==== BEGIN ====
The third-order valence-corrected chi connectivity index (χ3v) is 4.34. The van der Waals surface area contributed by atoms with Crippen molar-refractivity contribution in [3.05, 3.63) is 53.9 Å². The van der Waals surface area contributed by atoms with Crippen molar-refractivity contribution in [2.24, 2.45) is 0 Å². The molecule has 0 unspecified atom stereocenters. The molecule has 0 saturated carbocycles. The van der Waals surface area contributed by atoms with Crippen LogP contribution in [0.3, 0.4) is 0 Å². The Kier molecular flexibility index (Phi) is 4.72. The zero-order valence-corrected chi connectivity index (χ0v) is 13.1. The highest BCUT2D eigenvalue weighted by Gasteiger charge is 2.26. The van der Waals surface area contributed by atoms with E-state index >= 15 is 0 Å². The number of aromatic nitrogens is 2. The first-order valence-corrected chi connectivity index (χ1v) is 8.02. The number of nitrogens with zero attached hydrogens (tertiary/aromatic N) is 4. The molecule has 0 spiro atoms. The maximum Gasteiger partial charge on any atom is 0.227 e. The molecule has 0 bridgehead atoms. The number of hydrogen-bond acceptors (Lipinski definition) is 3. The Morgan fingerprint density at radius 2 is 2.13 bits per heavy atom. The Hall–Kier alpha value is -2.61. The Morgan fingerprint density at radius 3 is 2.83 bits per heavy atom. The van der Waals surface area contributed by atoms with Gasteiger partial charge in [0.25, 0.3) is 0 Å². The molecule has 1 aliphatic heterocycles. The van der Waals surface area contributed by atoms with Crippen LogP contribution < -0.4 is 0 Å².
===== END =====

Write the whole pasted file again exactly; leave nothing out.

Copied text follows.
The third-order valence-corrected chi connectivity index (χ3v) is 4.34. The van der Waals surface area contributed by atoms with Crippen molar-refractivity contribution in [3.05, 3.63) is 53.9 Å². The van der Waals surface area contributed by atoms with Crippen molar-refractivity contribution in [2.24, 2.45) is 0 Å². The molecule has 0 unspecified atom stereocenters. The molecule has 0 saturated carbocycles. The van der Waals surface area contributed by atoms with Crippen LogP contribution in [0.3, 0.4) is 0 Å². The Kier molecular flexibility index (Phi) is 4.72. The zero-order valence-corrected chi connectivity index (χ0v) is 13.1. The highest BCUT2D eigenvalue weighted by Gasteiger charge is 2.26. The van der Waals surface area contributed by atoms with E-state index >= 15 is 0 Å². The number of aromatic nitrogens is 2. The first-order valence-corrected chi connectivity index (χ1v) is 8.02. The number of nitrogens with zero attached hydrogens (tertiary/aromatic N) is 4. The molecule has 0 spiro atoms. The maximum Gasteiger partial charge on any atom is 0.227 e. The molecule has 0 bridgehead atoms. The number of hydrogen-bond acceptors (Lipinski definition) is 3. The Morgan fingerprint density at radius 2 is 2.13 bits per heavy atom. The Hall–Kier alpha value is -2.61. The Morgan fingerprint density at radius 3 is 2.83 bits per heavy atom. The van der Waals surface area contributed by atoms with Gasteiger partial charge in [0.25, 0.3) is 0 Å². The molecule has 1 aliphatic heterocycles. The van der Waals surface area contributed by atoms with Crippen LogP contribution < -0.4 is 0 Å².